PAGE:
Ask the Nutritionist: Limiting red meat reduces risk of some cancers, other health problems
Q. Why do nutrition recommendations talk about limiting red meat? Can't I keep my saturated fat low by simply choosing lean cuts?
A. When eating red meat (beef, pork or lamb), choosing lean cuts is important in order to limit saturated fat and avoid excess calories. But eating too much of any red meat -- more than 18 ounces cooked, weekly -- increases risk for colorectal cancer. Red meats that are processed -- such as bacon, hot dogs and sausage -- are also available in leaner forms, yet even small amounts of these meats, eaten regularly, lead to higher risk for colorectal cancer. Processed meats are also consistently linked to increased risk of heart disease and Type 2 diabetes.
There are several potential theories as to why red meat may link to increased risk of these chronic diseases. Red meat (especially beef and lamb) is high in a form of iron called heme iron. Heme iron is also found in smaller amounts in chicken and fish. Higher heme iron content may partly explain links between excess red meat and risk of colon cancer, since it seems to promote formation of compounds that can damage intestinal cells. Some large population studies link higher consumption of heme iron and heme iron from red meat with increased risk of heart disease and Type 2 diabetes, respectively.
Emerging research also suggests that bacteria in the gut may play a role. It may convert compounds in red meat to substances that promote atherosclerosis ("hardening of the arteries") and/or cause less healthful types of bacteria in the intestinal tract to flourish.
Since unprocessed red meat in excess amounts is linked to colon cancer and may pose other health risks, choose lean cuts of fresh meat and also limit amounts to no more than 18 ounces per week. And be sure to save processed meats for special occasions.
Q. I'm trying to lose weight, but each afternoon around four o'clock my energy slumps and I end up eating junk food. How can I stop this habit?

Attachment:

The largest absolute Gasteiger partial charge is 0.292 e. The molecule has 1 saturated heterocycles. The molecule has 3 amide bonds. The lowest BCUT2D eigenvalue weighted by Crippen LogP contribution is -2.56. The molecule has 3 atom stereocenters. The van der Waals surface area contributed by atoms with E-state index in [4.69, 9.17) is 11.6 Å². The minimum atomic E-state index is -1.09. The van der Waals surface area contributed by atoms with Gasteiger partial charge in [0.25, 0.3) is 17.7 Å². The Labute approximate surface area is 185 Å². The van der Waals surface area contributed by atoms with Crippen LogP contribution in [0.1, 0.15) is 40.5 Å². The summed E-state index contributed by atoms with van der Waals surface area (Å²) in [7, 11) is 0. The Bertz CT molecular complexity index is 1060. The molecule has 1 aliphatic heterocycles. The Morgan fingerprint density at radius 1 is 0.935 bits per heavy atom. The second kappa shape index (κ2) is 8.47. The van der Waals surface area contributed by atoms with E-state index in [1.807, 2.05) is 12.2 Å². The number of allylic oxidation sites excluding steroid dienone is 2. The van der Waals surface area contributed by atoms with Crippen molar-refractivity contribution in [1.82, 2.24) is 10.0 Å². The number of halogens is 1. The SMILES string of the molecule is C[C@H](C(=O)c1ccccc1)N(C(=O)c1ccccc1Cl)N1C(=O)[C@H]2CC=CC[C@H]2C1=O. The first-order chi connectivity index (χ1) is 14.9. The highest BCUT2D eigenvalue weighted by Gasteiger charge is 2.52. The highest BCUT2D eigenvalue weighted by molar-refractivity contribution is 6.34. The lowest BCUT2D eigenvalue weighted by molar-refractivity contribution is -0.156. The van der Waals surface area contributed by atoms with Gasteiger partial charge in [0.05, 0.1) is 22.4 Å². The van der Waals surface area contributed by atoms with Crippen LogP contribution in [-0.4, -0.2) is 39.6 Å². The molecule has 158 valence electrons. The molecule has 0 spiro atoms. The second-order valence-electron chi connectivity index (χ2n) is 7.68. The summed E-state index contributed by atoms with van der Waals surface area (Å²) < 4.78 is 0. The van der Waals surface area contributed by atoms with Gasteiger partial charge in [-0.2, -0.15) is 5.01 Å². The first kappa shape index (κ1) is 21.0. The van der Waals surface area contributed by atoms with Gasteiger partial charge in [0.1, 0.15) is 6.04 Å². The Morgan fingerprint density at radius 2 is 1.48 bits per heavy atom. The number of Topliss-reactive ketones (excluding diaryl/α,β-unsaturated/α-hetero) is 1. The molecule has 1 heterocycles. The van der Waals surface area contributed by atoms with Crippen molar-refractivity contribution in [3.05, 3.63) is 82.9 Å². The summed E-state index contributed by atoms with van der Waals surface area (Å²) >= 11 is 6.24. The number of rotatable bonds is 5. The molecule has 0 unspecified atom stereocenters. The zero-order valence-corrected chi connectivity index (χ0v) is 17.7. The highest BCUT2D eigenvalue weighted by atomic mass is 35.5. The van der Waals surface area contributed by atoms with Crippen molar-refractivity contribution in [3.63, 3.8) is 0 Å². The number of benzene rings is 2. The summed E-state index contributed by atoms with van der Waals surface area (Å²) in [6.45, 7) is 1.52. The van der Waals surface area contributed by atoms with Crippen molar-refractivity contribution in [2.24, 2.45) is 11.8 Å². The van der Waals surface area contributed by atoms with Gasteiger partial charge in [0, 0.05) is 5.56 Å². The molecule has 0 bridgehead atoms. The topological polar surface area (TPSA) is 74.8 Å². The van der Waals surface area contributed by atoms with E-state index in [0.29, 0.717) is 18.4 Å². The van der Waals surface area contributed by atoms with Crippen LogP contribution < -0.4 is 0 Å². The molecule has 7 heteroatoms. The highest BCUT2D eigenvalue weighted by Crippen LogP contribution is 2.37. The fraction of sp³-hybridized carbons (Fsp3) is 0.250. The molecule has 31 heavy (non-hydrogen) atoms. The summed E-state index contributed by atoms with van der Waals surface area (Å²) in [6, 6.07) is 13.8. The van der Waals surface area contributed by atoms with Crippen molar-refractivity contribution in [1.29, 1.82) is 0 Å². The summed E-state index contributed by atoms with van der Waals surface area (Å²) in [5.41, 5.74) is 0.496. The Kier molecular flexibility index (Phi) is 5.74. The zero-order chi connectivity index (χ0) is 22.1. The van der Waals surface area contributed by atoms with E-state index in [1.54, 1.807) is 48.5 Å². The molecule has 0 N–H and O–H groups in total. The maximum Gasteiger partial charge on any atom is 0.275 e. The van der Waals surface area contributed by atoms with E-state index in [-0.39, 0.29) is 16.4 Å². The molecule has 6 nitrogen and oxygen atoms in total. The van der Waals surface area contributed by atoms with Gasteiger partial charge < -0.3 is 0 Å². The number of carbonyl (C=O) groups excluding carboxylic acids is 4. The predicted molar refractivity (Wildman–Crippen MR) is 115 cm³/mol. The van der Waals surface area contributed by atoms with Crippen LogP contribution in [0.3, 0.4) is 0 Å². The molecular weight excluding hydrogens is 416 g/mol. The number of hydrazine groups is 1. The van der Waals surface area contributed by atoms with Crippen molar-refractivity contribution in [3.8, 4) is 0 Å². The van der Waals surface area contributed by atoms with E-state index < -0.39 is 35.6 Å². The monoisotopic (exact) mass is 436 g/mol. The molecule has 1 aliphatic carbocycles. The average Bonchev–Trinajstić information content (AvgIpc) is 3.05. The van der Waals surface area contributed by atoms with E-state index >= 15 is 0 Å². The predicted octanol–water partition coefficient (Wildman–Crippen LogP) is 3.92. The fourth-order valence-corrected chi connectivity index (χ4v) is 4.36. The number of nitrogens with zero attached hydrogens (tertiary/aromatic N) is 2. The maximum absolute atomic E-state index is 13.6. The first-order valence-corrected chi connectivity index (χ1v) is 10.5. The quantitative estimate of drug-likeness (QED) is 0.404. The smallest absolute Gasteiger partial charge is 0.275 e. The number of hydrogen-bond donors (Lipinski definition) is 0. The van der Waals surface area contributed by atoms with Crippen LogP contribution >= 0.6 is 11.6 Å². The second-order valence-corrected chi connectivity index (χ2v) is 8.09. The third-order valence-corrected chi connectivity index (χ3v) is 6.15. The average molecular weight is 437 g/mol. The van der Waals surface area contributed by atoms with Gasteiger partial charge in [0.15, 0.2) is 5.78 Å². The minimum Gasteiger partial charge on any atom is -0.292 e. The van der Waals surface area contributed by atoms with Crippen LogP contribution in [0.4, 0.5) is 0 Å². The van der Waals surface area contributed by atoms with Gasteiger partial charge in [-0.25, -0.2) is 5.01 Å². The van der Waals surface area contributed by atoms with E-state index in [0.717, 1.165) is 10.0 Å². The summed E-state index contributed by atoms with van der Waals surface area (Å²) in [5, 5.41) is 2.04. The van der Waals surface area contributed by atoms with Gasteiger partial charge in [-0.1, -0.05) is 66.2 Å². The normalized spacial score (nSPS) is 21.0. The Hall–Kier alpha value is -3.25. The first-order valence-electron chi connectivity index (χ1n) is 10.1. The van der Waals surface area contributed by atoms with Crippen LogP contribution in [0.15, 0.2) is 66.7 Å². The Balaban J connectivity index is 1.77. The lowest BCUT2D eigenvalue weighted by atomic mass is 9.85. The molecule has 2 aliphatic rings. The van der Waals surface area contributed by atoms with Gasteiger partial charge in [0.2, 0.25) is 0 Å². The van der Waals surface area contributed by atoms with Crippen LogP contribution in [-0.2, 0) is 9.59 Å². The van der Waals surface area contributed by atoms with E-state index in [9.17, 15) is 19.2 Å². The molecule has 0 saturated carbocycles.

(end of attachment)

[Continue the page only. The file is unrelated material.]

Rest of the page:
A. It sounds like you're running out of fuel. Perhaps your lunch is too small to keep you satisfied through the afternoon. If you prefer to eat a lighter lunch, get pro-active and plan a small but nutrient-rich snack for a half-hour or so before your slump usually comes. Take this snack with you so you don't have only the junk food available. Keep the snack to 100 or 200 calories of foods that slowly release energy such as foods with protein, fat or fiber. For example, pair some fruit with yogurt, nuts or whole grains. Make sure you're drinking enough water, since if you get dehydrated that can also leave you feeling zapped.
The types of foods you choose for lunch may also affect your energy. If your lunch is nothing but refined carbohydrates, such as sweets or a low-fiber grain like a large bagel, or even plain vegetables or salad with no protein, your blood sugar may go up and down again within a few hours, leaving you feeling pretty rundown. To avoid that slump, focus your lunch around modest portions of whole grains plus vegetables and/or fruit, and make sure to include some healthy protein (poultry, seafood or lean meat, low-fat dairy, or a full serving of beans or nuts).
If you're simply skipping lunch or thinking you shouldn't eat more at lunch, you may not be getting enough energy to get you through the afternoon. Try doing what many people find works well: aim to get about a quarter to a third of your total daily calorie needs at lunch. People vary in what calorie level is right for them, but as an example, someone keeping calories to 1600 a day for weight loss might aim for 400 to 500 calories at lunch (depending on how much snacking they prefer to do and how they spread out meal times). That's why a small frozen entree, plain cup of soup, or energy bar usually won't suffice.
If these strategies don't work perhaps the slump you feel is not about hunger. You may need to get re-energized by getting up and moving around, switching tasks, or taking a few minutes for deep breathing breaks.
• Provided by the American Institute for Cancer Research.